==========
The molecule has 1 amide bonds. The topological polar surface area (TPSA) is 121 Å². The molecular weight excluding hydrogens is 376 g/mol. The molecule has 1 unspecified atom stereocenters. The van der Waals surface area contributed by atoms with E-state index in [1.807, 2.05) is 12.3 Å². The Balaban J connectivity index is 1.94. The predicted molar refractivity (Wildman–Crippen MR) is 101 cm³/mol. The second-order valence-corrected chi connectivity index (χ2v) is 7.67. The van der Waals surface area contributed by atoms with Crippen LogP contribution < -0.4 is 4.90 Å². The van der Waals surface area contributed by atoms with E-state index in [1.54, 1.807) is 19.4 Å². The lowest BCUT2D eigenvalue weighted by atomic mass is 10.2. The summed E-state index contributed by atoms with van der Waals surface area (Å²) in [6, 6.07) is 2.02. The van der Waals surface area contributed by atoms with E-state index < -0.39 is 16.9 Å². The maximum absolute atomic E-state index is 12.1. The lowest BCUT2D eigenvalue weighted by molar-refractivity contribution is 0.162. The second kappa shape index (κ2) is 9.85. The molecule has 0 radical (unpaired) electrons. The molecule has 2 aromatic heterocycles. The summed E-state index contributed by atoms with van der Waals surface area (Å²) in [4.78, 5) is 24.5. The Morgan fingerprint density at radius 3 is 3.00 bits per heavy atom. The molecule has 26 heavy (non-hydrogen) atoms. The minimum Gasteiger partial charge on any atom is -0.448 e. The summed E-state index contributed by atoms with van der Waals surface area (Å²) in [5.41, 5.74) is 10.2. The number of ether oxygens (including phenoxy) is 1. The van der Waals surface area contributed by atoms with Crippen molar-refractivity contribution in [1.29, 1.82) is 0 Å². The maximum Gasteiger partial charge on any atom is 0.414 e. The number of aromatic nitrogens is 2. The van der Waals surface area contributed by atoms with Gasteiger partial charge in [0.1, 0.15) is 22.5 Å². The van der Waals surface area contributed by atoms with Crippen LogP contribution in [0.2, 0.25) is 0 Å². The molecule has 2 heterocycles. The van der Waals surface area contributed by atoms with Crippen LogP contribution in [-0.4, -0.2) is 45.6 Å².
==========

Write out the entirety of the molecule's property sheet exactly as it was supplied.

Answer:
The molecule has 1 amide bonds. The topological polar surface area (TPSA) is 121 Å². The molecular weight excluding hydrogens is 376 g/mol. The molecule has 1 unspecified atom stereocenters. The van der Waals surface area contributed by atoms with E-state index in [1.807, 2.05) is 12.3 Å². The Balaban J connectivity index is 1.94. The predicted molar refractivity (Wildman–Crippen MR) is 101 cm³/mol. The second-order valence-corrected chi connectivity index (χ2v) is 7.67. The van der Waals surface area contributed by atoms with Crippen LogP contribution < -0.4 is 4.90 Å². The van der Waals surface area contributed by atoms with E-state index in [1.54, 1.807) is 19.4 Å². The lowest BCUT2D eigenvalue weighted by atomic mass is 10.2. The summed E-state index contributed by atoms with van der Waals surface area (Å²) in [6, 6.07) is 2.02. The van der Waals surface area contributed by atoms with E-state index < -0.39 is 16.9 Å². The maximum absolute atomic E-state index is 12.1. The lowest BCUT2D eigenvalue weighted by molar-refractivity contribution is 0.162. The second kappa shape index (κ2) is 9.85. The molecule has 0 radical (unpaired) electrons. The molecule has 2 aromatic heterocycles. The summed E-state index contributed by atoms with van der Waals surface area (Å²) in [4.78, 5) is 24.5. The Morgan fingerprint density at radius 3 is 3.00 bits per heavy atom. The molecule has 26 heavy (non-hydrogen) atoms. The minimum Gasteiger partial charge on any atom is -0.448 e. The summed E-state index contributed by atoms with van der Waals surface area (Å²) in [5.41, 5.74) is 10.2. The number of ether oxygens (including phenoxy) is 1. The van der Waals surface area contributed by atoms with Crippen molar-refractivity contribution in [1.29, 1.82) is 0 Å². The maximum Gasteiger partial charge on any atom is 0.414 e. The number of aromatic nitrogens is 2. The van der Waals surface area contributed by atoms with Gasteiger partial charge in [0.1, 0.15) is 22.5 Å². The van der Waals surface area contributed by atoms with Crippen LogP contribution in [0.2, 0.25) is 0 Å². The molecule has 2 heterocycles. The van der Waals surface area contributed by atoms with Crippen LogP contribution in [-0.4, -0.2) is 45.6 Å².